Spring is coming. May all ready be here where you are. Temperatures going up, flowers poking out. Course the north east and the Maritime provinces are having or preparing for a winter storm as I write this. Old man Winter wants one more lay before he walks out the door.
It’s a hell of a time, spring in Kentucky. Brown dead grass replaced with green. Calving and fooling season. Easter. Resurrection. The world becoming alive again. Time to plant seed for the fall harvest. Check the almanac, it’ll tell you when.
Buds will pop out on tree branches, leaves will unfurl. Animals start moving around. Ready to eat something fresh. Birds flying back north, red breasted robin hunting worms on your front yard. A sure sign of spring, like goldenrod is for the fall. But that’s months away. A whole lifetime.
Dig out the camo for the spring turkey hunt. Gobblers will be strutting. The sap is rising and they want to plant their seed, you know. They’ll sometimes gobble at car doors closing. So call in one. Don’t want to kill it, take a camera. It’s an experience.
Tobacco. Float beds are used a lot. Plant the seeds in styrofoam trays and float em in water in the green house. Then when the time is right the plants are taken to the fields and planted. Fall is cutting and stripping time but that ain’t for months. It’s a progression. But there ain’t much better then driving down a country road and breathing in the scent of tobacco hanging in a barn. But we’ll get there.
Spring. Time to get up. Get going. Get out. Run through the fields. Skid around a curve on a country lane. Push the gas pedal down a little more and watch the dust billow up as you bump down the gavel road. Tear the plastic off the windows and open the house up. Air it out. Find a tree to set against. Air out your soul.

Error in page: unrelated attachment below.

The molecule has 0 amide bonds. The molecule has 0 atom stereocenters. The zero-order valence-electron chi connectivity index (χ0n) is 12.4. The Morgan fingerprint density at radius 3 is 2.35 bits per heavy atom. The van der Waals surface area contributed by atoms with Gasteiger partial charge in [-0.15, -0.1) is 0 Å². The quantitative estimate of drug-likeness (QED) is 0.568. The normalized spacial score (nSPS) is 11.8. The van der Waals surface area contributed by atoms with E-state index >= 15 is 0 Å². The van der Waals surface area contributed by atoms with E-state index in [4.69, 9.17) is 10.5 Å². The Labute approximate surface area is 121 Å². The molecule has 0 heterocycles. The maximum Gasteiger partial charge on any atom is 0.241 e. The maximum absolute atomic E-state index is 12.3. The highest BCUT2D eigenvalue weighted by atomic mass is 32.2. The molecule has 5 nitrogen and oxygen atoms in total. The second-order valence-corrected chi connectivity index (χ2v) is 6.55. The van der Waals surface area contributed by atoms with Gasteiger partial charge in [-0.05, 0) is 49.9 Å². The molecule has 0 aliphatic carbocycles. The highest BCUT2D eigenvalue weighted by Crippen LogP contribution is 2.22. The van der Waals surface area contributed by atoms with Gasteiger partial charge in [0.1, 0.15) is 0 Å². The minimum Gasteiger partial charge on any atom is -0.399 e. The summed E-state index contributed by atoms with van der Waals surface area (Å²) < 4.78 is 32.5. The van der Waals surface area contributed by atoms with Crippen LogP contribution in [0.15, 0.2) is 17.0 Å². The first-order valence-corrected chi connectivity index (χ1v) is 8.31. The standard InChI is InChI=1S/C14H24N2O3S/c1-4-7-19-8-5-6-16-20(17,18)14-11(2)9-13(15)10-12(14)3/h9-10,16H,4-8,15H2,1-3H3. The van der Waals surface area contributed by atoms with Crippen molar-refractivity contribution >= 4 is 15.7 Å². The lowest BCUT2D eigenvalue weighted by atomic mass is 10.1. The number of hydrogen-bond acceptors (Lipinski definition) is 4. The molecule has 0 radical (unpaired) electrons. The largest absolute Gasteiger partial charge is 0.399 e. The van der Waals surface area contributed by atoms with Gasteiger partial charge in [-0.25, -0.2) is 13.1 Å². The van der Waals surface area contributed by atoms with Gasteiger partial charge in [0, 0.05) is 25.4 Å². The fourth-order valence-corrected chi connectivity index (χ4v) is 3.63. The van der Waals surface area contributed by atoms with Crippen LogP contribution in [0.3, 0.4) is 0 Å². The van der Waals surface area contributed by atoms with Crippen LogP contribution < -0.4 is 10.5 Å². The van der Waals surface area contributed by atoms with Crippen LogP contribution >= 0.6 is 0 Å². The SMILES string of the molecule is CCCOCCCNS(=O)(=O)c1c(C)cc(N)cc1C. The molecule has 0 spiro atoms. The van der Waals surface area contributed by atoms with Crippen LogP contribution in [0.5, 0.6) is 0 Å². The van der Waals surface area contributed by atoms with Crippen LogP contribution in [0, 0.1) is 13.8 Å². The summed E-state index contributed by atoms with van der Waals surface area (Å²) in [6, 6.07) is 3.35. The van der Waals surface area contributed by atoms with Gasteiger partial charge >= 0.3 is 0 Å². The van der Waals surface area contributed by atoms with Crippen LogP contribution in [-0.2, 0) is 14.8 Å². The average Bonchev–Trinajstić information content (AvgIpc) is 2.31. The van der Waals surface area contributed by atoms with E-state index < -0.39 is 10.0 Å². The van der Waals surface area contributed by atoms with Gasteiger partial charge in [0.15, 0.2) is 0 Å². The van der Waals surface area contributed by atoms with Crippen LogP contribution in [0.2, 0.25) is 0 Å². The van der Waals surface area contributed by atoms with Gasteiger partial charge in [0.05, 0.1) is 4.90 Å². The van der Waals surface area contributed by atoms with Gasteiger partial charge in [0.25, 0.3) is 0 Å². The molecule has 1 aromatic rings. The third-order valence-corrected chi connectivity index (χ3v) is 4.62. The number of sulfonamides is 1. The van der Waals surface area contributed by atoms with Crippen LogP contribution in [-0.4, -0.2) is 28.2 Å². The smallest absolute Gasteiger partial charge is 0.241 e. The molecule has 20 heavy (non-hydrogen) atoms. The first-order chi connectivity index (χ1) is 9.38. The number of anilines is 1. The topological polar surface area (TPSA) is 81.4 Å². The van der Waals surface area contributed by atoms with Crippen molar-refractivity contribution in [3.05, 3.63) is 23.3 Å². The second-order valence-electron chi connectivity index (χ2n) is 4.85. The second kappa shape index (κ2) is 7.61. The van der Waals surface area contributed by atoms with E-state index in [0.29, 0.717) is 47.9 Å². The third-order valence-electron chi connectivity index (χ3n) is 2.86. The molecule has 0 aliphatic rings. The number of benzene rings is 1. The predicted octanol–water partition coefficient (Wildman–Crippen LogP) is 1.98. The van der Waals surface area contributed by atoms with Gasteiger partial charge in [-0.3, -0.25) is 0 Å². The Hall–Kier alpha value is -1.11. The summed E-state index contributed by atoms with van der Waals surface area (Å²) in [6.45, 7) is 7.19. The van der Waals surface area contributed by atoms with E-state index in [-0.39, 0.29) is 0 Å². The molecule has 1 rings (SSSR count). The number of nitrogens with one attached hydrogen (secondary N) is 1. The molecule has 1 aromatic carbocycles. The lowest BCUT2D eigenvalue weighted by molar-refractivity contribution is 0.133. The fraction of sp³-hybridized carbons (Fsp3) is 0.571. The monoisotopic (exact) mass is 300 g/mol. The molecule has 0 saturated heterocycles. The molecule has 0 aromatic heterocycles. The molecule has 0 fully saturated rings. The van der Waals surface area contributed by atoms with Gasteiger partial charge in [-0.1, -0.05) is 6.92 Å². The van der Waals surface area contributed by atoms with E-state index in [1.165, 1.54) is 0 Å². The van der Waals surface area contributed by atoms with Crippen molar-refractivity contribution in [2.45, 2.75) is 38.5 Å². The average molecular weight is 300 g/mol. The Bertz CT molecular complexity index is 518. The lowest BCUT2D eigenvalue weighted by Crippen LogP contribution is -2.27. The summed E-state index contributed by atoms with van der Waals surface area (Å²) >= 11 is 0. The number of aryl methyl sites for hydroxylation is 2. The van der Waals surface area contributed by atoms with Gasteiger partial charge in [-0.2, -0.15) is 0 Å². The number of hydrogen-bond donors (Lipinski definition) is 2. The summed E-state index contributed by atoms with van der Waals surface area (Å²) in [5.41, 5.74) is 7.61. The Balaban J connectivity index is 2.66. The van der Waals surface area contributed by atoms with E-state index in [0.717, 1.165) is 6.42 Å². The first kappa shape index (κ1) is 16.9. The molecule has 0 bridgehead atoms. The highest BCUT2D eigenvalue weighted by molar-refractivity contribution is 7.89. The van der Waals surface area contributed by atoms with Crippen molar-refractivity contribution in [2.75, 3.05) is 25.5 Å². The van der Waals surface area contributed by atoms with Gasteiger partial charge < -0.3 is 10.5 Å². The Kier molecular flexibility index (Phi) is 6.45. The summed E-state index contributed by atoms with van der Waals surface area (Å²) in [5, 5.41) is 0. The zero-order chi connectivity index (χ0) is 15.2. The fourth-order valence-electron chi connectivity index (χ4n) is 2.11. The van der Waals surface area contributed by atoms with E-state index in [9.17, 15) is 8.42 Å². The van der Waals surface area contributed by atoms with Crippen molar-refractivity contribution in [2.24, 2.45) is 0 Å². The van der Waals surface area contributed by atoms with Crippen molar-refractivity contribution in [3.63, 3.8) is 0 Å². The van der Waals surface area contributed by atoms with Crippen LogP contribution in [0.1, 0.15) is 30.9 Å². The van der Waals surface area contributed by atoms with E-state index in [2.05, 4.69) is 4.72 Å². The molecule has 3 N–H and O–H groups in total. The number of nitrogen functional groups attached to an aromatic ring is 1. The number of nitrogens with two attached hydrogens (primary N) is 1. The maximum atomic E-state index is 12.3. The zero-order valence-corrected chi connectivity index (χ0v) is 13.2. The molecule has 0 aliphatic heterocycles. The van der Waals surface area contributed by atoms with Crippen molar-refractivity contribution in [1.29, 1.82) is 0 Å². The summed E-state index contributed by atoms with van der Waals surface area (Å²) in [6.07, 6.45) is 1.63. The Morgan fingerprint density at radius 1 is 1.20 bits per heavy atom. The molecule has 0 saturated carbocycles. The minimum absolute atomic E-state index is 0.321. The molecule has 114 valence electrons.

A simple job the old man said. As complicated as a pizza delivery. Just show up, get the pills and pay. Take them to the dealers and get money from them. Bring that back. If you can make them pay extra, keep it. But don’t jeopardize my business. Wendell’s fingers drummed on the door of his pick-up. Simple. Right.
He glanced at his watch again. The assholes were all ready a half hour late. The old man had said to meet them at a rest stop on 75 south of Richmond. At ten o’clock. Been here since a quarter to ten and still no sight. He was about ready to call the old man up when he saw the car swing into the parking lot. Monte Carlo like the boss had said. Two guys. They nodded when they cruised past and pointed to the restrooms. Wendell sighed. So much for quick and easy.
“You know, I don’t tend to make a habit of meeting men in restrooms. How about we get this over with so I can get the fuck out of here?”
The guys were in front of the sinks, leaning back with arms across their chests. He had to wonder if they’d practiced the look in front of the mirror. “Wendell? What the fuck are you doing here?”
Wendell frowned, trying to place the man. “Helping a buddy, dude. Got the shit?”
“Got the money?”
“Would I fucking be here if I didn’t? What the hell is wrong with you?”